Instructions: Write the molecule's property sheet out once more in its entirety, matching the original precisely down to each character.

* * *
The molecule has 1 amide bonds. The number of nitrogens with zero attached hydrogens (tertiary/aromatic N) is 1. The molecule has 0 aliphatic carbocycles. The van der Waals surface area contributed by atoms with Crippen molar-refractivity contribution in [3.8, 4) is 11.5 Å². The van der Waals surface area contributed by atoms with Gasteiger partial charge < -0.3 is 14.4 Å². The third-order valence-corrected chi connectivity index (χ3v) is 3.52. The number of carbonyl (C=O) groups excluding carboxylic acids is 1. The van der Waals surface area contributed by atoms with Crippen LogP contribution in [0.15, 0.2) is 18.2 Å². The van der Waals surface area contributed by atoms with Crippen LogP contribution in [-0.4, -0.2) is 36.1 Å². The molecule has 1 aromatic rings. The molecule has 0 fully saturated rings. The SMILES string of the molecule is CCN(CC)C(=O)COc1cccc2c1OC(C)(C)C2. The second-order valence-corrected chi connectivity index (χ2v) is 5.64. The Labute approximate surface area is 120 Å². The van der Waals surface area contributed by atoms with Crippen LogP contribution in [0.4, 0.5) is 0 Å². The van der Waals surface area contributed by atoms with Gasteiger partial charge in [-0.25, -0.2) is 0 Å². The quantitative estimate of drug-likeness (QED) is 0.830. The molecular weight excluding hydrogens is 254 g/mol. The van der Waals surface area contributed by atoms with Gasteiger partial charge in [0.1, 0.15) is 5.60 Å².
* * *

The molecule has 1 amide bonds. The number of nitrogens with zero attached hydrogens (tertiary/aromatic N) is 1. The molecule has 0 aliphatic carbocycles. The van der Waals surface area contributed by atoms with Crippen molar-refractivity contribution in [3.8, 4) is 11.5 Å². The van der Waals surface area contributed by atoms with Gasteiger partial charge < -0.3 is 14.4 Å². The third-order valence-corrected chi connectivity index (χ3v) is 3.52. The number of carbonyl (C=O) groups excluding carboxylic acids is 1. The van der Waals surface area contributed by atoms with Crippen LogP contribution in [0.15, 0.2) is 18.2 Å². The van der Waals surface area contributed by atoms with Crippen LogP contribution in [-0.4, -0.2) is 36.1 Å². The molecule has 1 aromatic rings. The molecule has 0 fully saturated rings. The SMILES string of the molecule is CCN(CC)C(=O)COc1cccc2c1OC(C)(C)C2. The second-order valence-corrected chi connectivity index (χ2v) is 5.64. The Labute approximate surface area is 120 Å². The van der Waals surface area contributed by atoms with Crippen LogP contribution in [0.4, 0.5) is 0 Å². The van der Waals surface area contributed by atoms with Gasteiger partial charge in [-0.25, -0.2) is 0 Å². The quantitative estimate of drug-likeness (QED) is 0.830. The molecular weight excluding hydrogens is 254 g/mol. The van der Waals surface area contributed by atoms with Gasteiger partial charge in [0.1, 0.15) is 5.60 Å².